The National Cog oard road transport service: a ogress report
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NOTHING so clearly exemplifies the dynamism of road transport than an analysis of a large vehicle fleet organization over a period of time. When CM last looked at the National Coal Board's road activities (CM March 10 1967) Mr E V. Molyneux, the recently appointed director of the road transport service, headed a set-up with 4250 vehicles, 4500 drivers and mates, 700 repair men and some 100 non-industrial transport staff.
The NCB itself underwent a major reorganization in 1967 when a five-tier management structure was replaced by a three-tier system based on 17 areas. This "re-jigging" of the total organization was reflected in the .establishment of the road transport service which ceased to be a Cinderella activity and, through Mr Molyneux, became responsible to the deputy chairman, Mr Derek Ezra.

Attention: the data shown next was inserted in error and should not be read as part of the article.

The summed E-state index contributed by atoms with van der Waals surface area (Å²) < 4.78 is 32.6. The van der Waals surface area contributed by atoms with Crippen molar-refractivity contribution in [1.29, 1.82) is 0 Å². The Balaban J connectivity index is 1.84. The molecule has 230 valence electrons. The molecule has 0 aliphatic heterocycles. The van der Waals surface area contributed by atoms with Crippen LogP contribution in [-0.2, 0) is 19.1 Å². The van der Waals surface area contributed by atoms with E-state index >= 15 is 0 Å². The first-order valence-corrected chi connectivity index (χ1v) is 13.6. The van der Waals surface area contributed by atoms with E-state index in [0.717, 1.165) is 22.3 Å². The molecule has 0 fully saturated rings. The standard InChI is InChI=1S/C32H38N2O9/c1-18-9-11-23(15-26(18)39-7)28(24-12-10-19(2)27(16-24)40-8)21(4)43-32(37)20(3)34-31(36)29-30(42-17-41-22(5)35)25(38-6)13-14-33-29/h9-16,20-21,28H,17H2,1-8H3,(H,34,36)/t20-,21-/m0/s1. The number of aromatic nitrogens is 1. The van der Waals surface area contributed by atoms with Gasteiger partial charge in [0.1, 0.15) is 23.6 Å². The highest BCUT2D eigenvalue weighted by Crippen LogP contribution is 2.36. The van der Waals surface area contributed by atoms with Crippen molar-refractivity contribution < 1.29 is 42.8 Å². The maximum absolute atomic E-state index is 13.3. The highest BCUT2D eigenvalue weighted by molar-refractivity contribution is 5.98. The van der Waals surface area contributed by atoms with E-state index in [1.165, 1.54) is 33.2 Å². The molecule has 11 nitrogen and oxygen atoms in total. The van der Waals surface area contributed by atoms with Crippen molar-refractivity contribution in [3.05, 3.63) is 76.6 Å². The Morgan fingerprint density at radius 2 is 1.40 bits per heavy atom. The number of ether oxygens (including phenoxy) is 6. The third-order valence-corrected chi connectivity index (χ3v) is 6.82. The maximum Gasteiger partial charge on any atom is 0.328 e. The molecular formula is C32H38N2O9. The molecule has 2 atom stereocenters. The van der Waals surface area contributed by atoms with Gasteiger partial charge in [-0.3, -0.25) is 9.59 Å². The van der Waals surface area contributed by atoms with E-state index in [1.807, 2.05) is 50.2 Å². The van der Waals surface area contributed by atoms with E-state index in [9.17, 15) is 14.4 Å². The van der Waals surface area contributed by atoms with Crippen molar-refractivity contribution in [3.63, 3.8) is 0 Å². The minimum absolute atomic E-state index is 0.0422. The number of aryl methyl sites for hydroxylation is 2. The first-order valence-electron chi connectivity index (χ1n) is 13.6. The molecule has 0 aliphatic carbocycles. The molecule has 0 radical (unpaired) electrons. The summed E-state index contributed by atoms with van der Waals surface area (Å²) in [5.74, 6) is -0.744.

The plan called for the appointment of 17 area road transport managers each responsible for their individual area fleets which now vary in size from 600 vehicles at one extreme to 75 at the other, and the necessary maintenance and ancillary operations. Mr Molyneux stressed in a recent interview that these key appointments had been made with difficulty in some instances, and that the Board had had to recruit two managers from outside the industry. Five of the original appointees have now retired, or left.
"We have faced and are still facing much staff development work", said Mr
Molyneux. "A number of managers find hard to assimilate the new operational an administrative requirements arising from th spate of legislation introduced over the la:. 18 months. This is not peculiar to the Boar but the road transport industry as a wholl and it is a cause of concern.